Net neutrality advocates just scored a major victory in the fight to keep the Internet free of “fast lanes.”
Today, a federal appeals court ruled that the Federal Communications Commission does indeed have the authority to reclassify Internet service providers as “common carriers,” meaning the agency can regulate them in much the same way it regulates telephone service providers. The upshot is that the FCC can now enforce the net neutrality rules it passed last year prohibiting ISPs from blocking or throttling certain sites or types of content, and banning “paid prioritization”–aka “Internet fast lanes.”
“After a decade of debate and legal battles, today’s ruling affirms the Commission’s ability to enforce the strongest possible internet protections – both on fixed and mobile networks – that will ensure the Internet remains open, now and in the future,” FCC Chairman Tom Wheeler said in a statement released this morning.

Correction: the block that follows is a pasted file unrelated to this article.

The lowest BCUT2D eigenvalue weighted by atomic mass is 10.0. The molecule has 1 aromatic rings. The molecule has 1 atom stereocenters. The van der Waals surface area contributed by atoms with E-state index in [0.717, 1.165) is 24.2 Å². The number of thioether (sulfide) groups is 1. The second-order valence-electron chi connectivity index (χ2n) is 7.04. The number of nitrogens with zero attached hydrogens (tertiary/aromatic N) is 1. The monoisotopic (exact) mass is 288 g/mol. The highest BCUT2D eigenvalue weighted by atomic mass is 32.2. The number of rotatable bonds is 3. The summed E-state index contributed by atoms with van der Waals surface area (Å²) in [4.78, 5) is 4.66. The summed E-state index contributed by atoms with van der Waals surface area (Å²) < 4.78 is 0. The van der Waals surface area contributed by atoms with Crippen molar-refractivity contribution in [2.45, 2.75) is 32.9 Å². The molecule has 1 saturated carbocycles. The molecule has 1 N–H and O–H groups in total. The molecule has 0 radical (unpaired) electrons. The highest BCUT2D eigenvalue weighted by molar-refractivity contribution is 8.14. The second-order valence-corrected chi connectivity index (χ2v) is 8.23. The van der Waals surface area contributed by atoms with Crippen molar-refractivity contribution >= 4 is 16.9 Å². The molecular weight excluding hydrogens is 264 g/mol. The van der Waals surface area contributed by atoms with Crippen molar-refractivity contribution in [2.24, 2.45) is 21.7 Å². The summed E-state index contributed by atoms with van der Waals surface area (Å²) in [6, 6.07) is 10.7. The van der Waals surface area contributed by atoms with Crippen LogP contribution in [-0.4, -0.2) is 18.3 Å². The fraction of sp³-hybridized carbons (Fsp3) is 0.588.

Despite Wheeler’s exuberance, the fight for net neutrality is far from over. AT&T is already vowing to fight the decision. “We have always expected this issue to be decided by the Supreme Court, and we look forward to participating in that appeal,” the company’s Senior Executive Vice President and General Counsel David McAtee said in a statement this morning. Meanwhile, congressional Republicans are still fighting to curb the FCC’s powers to enforce the net neutrality rules.
The FCC has been trying to enforce net neutrality for years, but the current legal battle dates back to 2014 when the court ruled that the agency didn’t haven’t have authority to pass the rules for Internet service providers because they weren’t common carriers. So last year the agency passed the Open Internet Act, which re-classified broadband providers as common carriers and set out a set of rules that banned discrimination and anti-competitive behaviors by ISPs.